Thomas Devlin murder: A tragedy that changed the lives of three families forever
The father of one of the teenagers who was with schoolboy Thomas Devlin on the night he was murdered has spoken for the first time about the events of 15 years ago that changed the lives of three families forever.
Thomas was knifed to death just 400 yards from the front door of his north Belfast home on August 10, 2005.
The 15-year-old suffered at least nine stab wounds to his face, chest and abdomen
His friend, Jonathan McKee, was also attacked and stabbed in the stomach.
A third friend Fintan Maguire, managed to escape by climbing over the fence of a nearby school.
Thomas' parents Penny Holloway and Jim Devlin campaigned for five years for justice for their child and in 2010 two men were finally convicted of the murder.
Gary Taylor, of Mountcollyer Avenue, Belfast, was ordered to serve a minimum 30 years in prison, one of the longest tariffs ever handed down in Northern Ireland.
Nigel Brown, from Whitewell Road in the city, was jailed for at least 22 years for his part in the murder.
During a failed appeal in 2012, Brown's defence argued that the UVF had warned him against co-operating with the police investigation.
His conviction was upheld and the pair remain in Maghaberry prison.
Speaking for the first time Fintan Maguire's father, well known Belfast pharmacist Terry Maguire, remembers the terrible events of that night.
Writing for the Slugger O'Toole website he recalls waking from his sleep to find his then 16-year-old son, telling him that he and his friends had been attacked and police were downstairs.
"When I went to bed at 10pm, he and his friends were playing video games in the back bedroom", Mr Maguire recalls.
The three school boys left the Maguire home at 10.45pm and walked to the all-night garage, to buy crisps and lemonade.
"On Somerton Road, by the homes of bishops, doctors and judges, two men attacked from behind", said Mr Maguire.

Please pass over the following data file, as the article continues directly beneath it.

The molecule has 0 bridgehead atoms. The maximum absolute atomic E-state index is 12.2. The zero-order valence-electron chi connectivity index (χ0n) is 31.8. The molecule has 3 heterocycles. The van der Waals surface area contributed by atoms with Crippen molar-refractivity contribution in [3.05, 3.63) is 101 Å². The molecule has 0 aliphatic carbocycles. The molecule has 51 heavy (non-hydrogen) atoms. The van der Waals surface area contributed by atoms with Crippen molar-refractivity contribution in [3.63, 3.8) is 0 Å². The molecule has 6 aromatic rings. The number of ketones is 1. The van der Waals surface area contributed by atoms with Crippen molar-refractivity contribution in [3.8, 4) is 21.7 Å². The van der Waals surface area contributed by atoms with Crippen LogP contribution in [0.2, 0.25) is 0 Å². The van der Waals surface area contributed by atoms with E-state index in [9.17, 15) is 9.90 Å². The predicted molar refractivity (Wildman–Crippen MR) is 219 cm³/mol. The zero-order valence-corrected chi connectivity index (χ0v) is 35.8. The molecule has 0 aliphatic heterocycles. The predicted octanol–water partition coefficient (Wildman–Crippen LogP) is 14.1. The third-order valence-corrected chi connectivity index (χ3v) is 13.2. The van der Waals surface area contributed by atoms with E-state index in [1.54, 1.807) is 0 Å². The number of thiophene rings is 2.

"One of the three shouted 'run' but already another was being hit on the head with a wooden club and was on his knees.
"My son and the other friend attempted to climb the fence of a school but the friend was too slow and was punched and stabbed as he fell to the ground.
"A passer-by came to their aid and he too was threatened by the attackers.
"A car driving by scattered the attack as my son climbed back over the school fence and with the passer-by helped the wounded friends".
A GP living close by was called to give assistance at the scene before the ambulance arrived and took Thomas and his injured friend to hospital.
"My son and the passer-by were driven around in a police car in the hope of identifying the assailants. They had no luck and now the police had brought him home", said Mr Maguire.
"My son was shaken, concerned, anxious, so I reassured him that things will be fine and to get some sleep until the police return.
"At 2.30am, two police Landrovers parked up in front of the house.
"My son was out of bed first and had opened the door to the police as I arrive in the hallway.
"They asked the same questions and I stopped them, explaining these questions had been answered.
"At this point they awkwardly suggested that one boy’s parents were outside and would like a word and now I realised the main purpose for their call".
Mr Maguire recalls despite their sons being friends this was his first meeting with Thomas's parents.
Penny Holloway asked, "could they speak to me alone".
"With him (Fintan) in the hallway and the door closed her husband paced around a coffee table as she calmly told me her son was dead.
"The paramedics and the hospital did what they could. He was stabbed nine times in the back and on one occasion the knife had punctured his heart. He was 15 years old.
"I was only able to struggle a few senseless pathetic words of consolation. I was disarmed by her dignity and the rationalisation of her thoughts at this most tragic of moments.
"For all her strength she cannot tell my son, could I please do this for her. It was genuine, kind, considerate and warm".
By the time the two men responsible were brought to court Fintan Maguire was 21 years old. He attended the trial along with Thomas's parents and bravely spoke to the media outside the court.
However, back in 2005 Terry Maguire remembers breaking the news to his "confused" teenage son.
"I needed to get him to speak, speak about his feelings; his pain but 16 year old boys do not do this easily.
"Today, fifteen years on from the murder and ten years on from successful convictions, hard won, the shock and horror of that night still lives with me.
"Penny Holloway said that night that as a family we had been “very lucky indeed” and as the years pass how lucky we were becomes clearer.
"For Thomas Devlin there was nothing more; a young life extinguished long before its great potential could be fully realised", he added.